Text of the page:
( Photo © Barry James Wilson )

 

Author: Toby Heppell/Peta Stuart-Hunt

Four seasons in one day, a game of two halves, a bit of everything; you can pick your cliche, but the 2017 Round the Island Race in association with Cloudy Bay has certainly delivered on all levels.

Ultimately, it will be the MOD70, Concise 10 taking the lion’s share of the headlines, and rightly so as Ned Collier Wakefield steered the 70ft trimaran to a thrilling race record, shaving exactly a minute off the time set by Phaedo3 in 2016.

If the spotlight falls on Concise then the remaining accolades will surely go to Adam Gosling’s JPK10.80, Yes! which stormed round in IRC1 to take the biggest prize of the day, the coveted Gold Roman Bowl, awarded to the overall winner of the race on corrected time in IRC.

As is ever the case, the headlines struggle to do justice to a race full of stories and excitement quite literally from dawn to dusk – no mean feat just nine days post the summer solstice.

The morning dawned with little promise as a NNW wind in the high teens and some rain showers greeted the earliest starters, who were due to set off west, down the Solent and towards the Needles at 05:30.

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Photos © Barry James Wilson

At least the wind and rain helped wake the competitors up a little and perhaps wash away some of the excesses from the night before.

The early weather also conspired to give the 1342 racers a fast start, close reaching down the Solent with the tide beneath them; there were personal best times recorded to the Needles across the board.

Concise 10, the fastest boat on the water this weekend, started at 05:40 and made the Needles by 6:10 and went on to make St Catherine’s Point at around 06:50. But it was not just the multihulls romping in the conditions, the monohulls were lifting their skirts and flying too.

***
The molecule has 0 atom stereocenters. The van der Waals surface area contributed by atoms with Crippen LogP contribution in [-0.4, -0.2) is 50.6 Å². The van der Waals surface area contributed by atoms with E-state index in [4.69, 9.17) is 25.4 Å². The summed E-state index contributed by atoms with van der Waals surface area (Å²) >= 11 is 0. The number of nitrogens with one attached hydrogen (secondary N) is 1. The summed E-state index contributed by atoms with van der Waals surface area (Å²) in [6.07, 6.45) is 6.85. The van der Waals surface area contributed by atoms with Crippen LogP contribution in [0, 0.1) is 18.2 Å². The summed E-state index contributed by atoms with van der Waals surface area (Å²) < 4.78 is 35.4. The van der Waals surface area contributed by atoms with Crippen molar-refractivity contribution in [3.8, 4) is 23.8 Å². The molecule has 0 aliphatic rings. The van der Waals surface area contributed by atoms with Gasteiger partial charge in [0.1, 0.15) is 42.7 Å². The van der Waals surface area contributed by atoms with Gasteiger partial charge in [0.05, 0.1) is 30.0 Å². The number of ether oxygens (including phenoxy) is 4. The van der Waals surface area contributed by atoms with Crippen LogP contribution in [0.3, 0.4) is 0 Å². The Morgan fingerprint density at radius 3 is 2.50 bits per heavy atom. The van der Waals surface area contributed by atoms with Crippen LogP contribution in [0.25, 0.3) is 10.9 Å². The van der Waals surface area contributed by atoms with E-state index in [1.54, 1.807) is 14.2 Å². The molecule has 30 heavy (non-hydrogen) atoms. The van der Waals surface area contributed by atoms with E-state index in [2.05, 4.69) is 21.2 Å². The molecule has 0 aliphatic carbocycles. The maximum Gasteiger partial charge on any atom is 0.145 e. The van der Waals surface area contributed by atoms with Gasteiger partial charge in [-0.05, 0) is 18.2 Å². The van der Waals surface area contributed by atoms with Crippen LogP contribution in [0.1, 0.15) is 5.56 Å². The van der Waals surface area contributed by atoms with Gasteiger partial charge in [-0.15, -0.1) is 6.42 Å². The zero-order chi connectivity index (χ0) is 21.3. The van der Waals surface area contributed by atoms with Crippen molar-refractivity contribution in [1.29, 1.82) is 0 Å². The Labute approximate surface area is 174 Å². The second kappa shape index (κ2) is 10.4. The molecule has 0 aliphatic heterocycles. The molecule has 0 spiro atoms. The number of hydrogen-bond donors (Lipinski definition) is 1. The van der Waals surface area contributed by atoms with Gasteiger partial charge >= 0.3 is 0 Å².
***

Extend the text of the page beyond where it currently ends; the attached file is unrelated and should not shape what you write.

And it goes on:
The first monohull to round the Needles was the Volvo70 Sanya Lan at a little after 06:30. By the time 06:50 rolled around, some 200 boats had already passed the Needles, setting their spinnakers and heading off to St. Catherine’s Point.

By the time most fleets had reached the Needles the winds had moderated, the clouds parted and the sun was shining, if intermittently at first.

The first big news of the day was the finish of Concise 10 who’d had a thrilling lap as owner Tony Lawson confirmed: “It got pretty tense for me when we did 44 knots off St Catherine’s [Point],” he said. “That is as fast as you would ever want to go I can promise you that. That is faster than Sir Ben [Ainslie in the America’s Cup] by the way…”

That will be the second boat in so many months that Giles Scott, tactician on Land Rover BAR (and sailing today on Concise) will have achieved 40+knots.

Scott was not alone in terms of sailors from the upper echelons of the sport, with some of the finest sailors the world has to offer taking up the challenge of the 50nm classic. Alongside them were families sailing for fun, first timers and everyone in between.

For a long time it looked as though Irvine Laidlaw’s Reichel-Pugh 82, Highland Fling XI would take the coveted Gold Roman Bowl after they took line honours for the monohulls. But, ultimately no-one could match the might of Yes! who managed to take victory by just shy of seven minutes on corrected time. For a day where the margins had been tight all along it was an impressive performance and it would be hard to argue there was a better team out there today.

With a fast reach to the Needles and a moderating breeze, retirements were few and far between. Though there was the odd bump here or there on the way round, it was probably a race to be remembered for the lack of incident more than anything. Tribute should be paid to the Island Sailing Club Race management team, along with the huge volume of volunteers bring the Race to fruition today.

The finish remains open until 10pm this evening and there are still plenty of back markers to be counted over the line so final results will be a little time coming but the top three in each class can no longer be beaten by any of those remaining in the race.

It is hard to sum up a day such as the Round the Island Race but, handily the spirit of the event was captured before the start gun had even fired by Cloudy Bay Brand ambassador, Ben Fogle who was out racing on the Farr 52 Bob by Cloudy Bay today.